GRAND FORKS (AP) - A federal appeals judge from North Dakota is supporting a campaign to free an American Indian woman who was convicted of second-degree murder in the death of her infant son and imprisoned for 10 years.
The case of Dana Deegan shows the need to reform how federal courts treat Native Americans, Judge Myron Bright, who sits on the 8th U.S. Circuit Court of Appeals, told a forum at the University of North Dakota law school on Monday.
Deegan was 25 when she gave birth to the boy in 1998. She wrapped him in a blanket in a crib, then left her mobile home on the Fort Berthold Reservation with her three older children and didn't return for two weeks, authorities said. After she returned, they said, she put the boy's body in a suitcase and left it in a ditch.
Years later, authorities identified Deegan as the boy's mother through DNA testing, and federal prosecutors in 2007 charged her with first-degree murder. Facing decades in prison, Deegan pleaded guilty to the lesser charge and was sentenced to 10 years. She appealed her sentence in 2010, but the 8th Circuit Court rejected her appeal 2-1. Bright cast the dissenting vote.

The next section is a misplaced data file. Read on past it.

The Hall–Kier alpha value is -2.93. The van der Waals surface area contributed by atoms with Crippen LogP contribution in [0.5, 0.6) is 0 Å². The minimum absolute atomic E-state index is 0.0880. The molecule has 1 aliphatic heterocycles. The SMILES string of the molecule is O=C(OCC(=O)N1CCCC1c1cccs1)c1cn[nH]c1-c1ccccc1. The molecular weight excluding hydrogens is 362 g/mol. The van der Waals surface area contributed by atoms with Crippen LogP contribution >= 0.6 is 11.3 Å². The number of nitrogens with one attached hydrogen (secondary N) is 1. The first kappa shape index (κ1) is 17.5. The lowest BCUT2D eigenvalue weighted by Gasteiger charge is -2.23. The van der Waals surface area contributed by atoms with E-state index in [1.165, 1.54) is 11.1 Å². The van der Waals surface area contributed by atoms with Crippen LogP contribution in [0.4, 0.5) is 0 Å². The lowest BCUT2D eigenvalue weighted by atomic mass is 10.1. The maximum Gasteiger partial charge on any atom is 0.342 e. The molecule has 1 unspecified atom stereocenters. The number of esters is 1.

Deegan has about four years left to serve in a federal prison for women in Waseca, Minn.
Bright said Indians convicted of serious crimes on reservations often face harsher sentences than non-Indians convicted of the same crimes, the Grand Forks Herald reported (http://bit.ly/H1dLbY ).
In 1998, a North Dakota State University student was convicted in state court in Fargo in a comparable death of her infant and was sentenced to probation, Bright said. In 2009, a Bismarck woman was sentenced in her baby's death to two years behind bars, he said.
The judge said he has written to U.S. Attorney General Eric Holder and the U.S. Sentencing Commission about what he calls glaring disparities in justice for Indians, but that they have done nothing.
Bright urged people at the forum on sentencing disparities for American Indians to get involved in the effort to free Deegan.
"This is an injustice under the law," he said. "So now is the time for all of us in the system to take a hard look at it and right a wrong and try to get justice for Dana Deegan."
Marmie Jotter, Deegan's sister, said Deegan never intended to cause her son's death, but was overwhelmed by a lifetime of abuse and poverty she no longer could handle. She asked participants at the forum to write to President Barack Obama asking him to commute Deegan's sentence.